The Children of the Secret: Claire DeWitt And The City Of The Dead, by Sara Gran—A Book Review

Marc D. Goldfinger
Spare Change News

I first ran across Sara Gran’s writing in a book called Dope, which was her first. I loved it. Dope was totally authentic in the sense that Sara Gran really knew what she was talking about. She was definitely familiar with the underworld of the junkie. But the book wasn’t about junk or junkies; it was a mystery novel of excellent caliber and, as both a writer and a former junkie, I was totally impressed.

Because it was Sara Gran’s first book, I didn’t know if I’d hear of her again. There are writers that are one-trick ponies—they put out a good book and then vanish into the ether. I was exquisitely surprised to find that not only had Ms. Gran gone on to write another book, she had placed a mystery of the highest order on the market.

It appears to be the first book of a series. Sara Gran has created a character, a private investigator named Claire DeWitt. Claire is a woman who grew up in Brooklyn, moved to New Orleans, and learned the art of investigation from a number of sources.

One source was a genius investigator known as Constance Darling, who mentored Claire for a number of years until she was murdered. The second source was Detection, a book written by a French detective named Jacques Silette. Detection is filled with quotes such as, “All I can do is leave you clues and hope that you will not only solve your mysteries, but choose carefully the clues you leave behind. Make your choices wisely, ma’moiselle. The mysteries you leave will last for lifetimes after you are gone. Remember: you are the only hope for those that come after you.” Jacques Silette is not only the author of a text which teaches Claire, but he is a character who comes alive even though he has passed this mortal coil and left a few mysteries behind.

One of the mysteries is Silette’s daughter, Belle, who vanished from a hotel room in 1973 and, if there are any clues to her disappearance, they have not been noticed as of yet. Silette had been unable to solve this, his greatest mystery, that had cost him, as he says, “his happiness.”

Claire DeWitt’s other sources, besides her own intuitive mind, were a pair of schoolgirls that she had met in 4th grade, Tracy and Kelly. While sitting in class, Claire had noticed that Tracy had an Official Cynthia Silverton Girl Detective Decoder Ring that Claire had seen advertised in a journal called the Cynthia Silverton Mystery Digest. Tracy hung out with Kelly, another girl in the class, and the three of them became fast friends and studied investigative processes together. They all wanted to become detectives together.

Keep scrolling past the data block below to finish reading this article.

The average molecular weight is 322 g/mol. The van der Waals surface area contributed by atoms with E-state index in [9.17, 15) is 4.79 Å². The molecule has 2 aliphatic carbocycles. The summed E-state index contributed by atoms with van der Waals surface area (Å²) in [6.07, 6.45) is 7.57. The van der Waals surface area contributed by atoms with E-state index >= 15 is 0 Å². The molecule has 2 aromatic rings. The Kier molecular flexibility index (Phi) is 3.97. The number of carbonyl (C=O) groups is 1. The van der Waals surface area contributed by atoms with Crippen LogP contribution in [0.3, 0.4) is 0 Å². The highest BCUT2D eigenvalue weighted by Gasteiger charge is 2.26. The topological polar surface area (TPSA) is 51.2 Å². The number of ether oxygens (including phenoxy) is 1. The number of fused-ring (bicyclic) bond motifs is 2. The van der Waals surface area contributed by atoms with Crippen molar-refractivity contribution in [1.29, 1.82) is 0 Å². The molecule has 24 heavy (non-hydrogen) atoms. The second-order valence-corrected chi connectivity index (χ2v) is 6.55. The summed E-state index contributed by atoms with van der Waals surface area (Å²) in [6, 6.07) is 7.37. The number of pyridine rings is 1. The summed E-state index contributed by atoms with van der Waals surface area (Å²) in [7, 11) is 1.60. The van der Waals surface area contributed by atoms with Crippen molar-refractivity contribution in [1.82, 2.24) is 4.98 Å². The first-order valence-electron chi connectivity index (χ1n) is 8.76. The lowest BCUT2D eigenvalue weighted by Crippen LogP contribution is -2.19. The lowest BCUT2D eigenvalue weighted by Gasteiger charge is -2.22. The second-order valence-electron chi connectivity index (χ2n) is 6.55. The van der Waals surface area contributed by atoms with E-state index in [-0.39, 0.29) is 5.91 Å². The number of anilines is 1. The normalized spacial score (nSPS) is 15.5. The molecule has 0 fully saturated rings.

However, two years after that, in 1986, Kelly disappeared from a New York City train station. Tracy and Claire had had a devastating falling out and hadn’t spoken to each other since, except for a few cursory statements.

As Sara Gran writes in this novel, “Life could not be predicted.” Claire DeWitt had come under the tutelage of the master detective, Constance Darling—until she was murdered. That was when Ms. DeWitt decided to leave New Orleans and live in Northern California. But, as it was death that spurred her to leave, it was death that called her back. Shortly after the hellstorm known as Hurricane Katrina, Claire returned to New Orleans to investigate the disappearance of Vic Willing, a well-known New Orleans district attorney.

As I delved deeper into the book, I felt myself become part of the life that Claire DeWitt lived, one of the Children of the Secret. I realized that Sara Gran had become a master of storytelling in a chilling manner that reminded me of Andrew Vachss, yet her writing was not at all like his. It was her very own.

Here’s a quote from the book: “I took out my picture of Vic Willing and showed it to them. They looked at the picture. When they did, something happened to the redhead. It was like a door shut across his face and locked tight. He didn’t blink. He didn’t wrinkle his forehead or move his eyes or any of the other normal things someone would do looking at a photograph. Instead he locked up, like a car that’d run out of oil.”

New Orleans breathed into my soul. I was on the streets of a devastated city that boiled with dangerously loving life. Filled with Children of the Secret. Sara Gran has come into her own.

Mystery upon mystery upon mystery; but it is not this alone that makes this book so enjoyable—it is the exciting life that Gran infuses into the way she describes the world. Sara is a word master and Claire is a living, breathing being who invades the life of the reader. The story becomes an amusement park ride with someone at the controls who has you holding on to the safety bars for dear life, while screaming in enjoyment as you ride.

Claire DeWitt And The City Of The Dead is chapter one of a life that has been going on since humanity was born. It is completely and totally satisfying despite the hunger for more at the very last page.

Claire DeWitt And The City Of The Dead, by Sara Gran, published by Houghton Mifflin Harcourt, 2011.

Marc D. Goldfinger is a formerly homeless vendor who is now housed. He can be reached at junkietroll@yahoo.com Marc also has books on www.smashwords.net that can be downloaded for $2.99.

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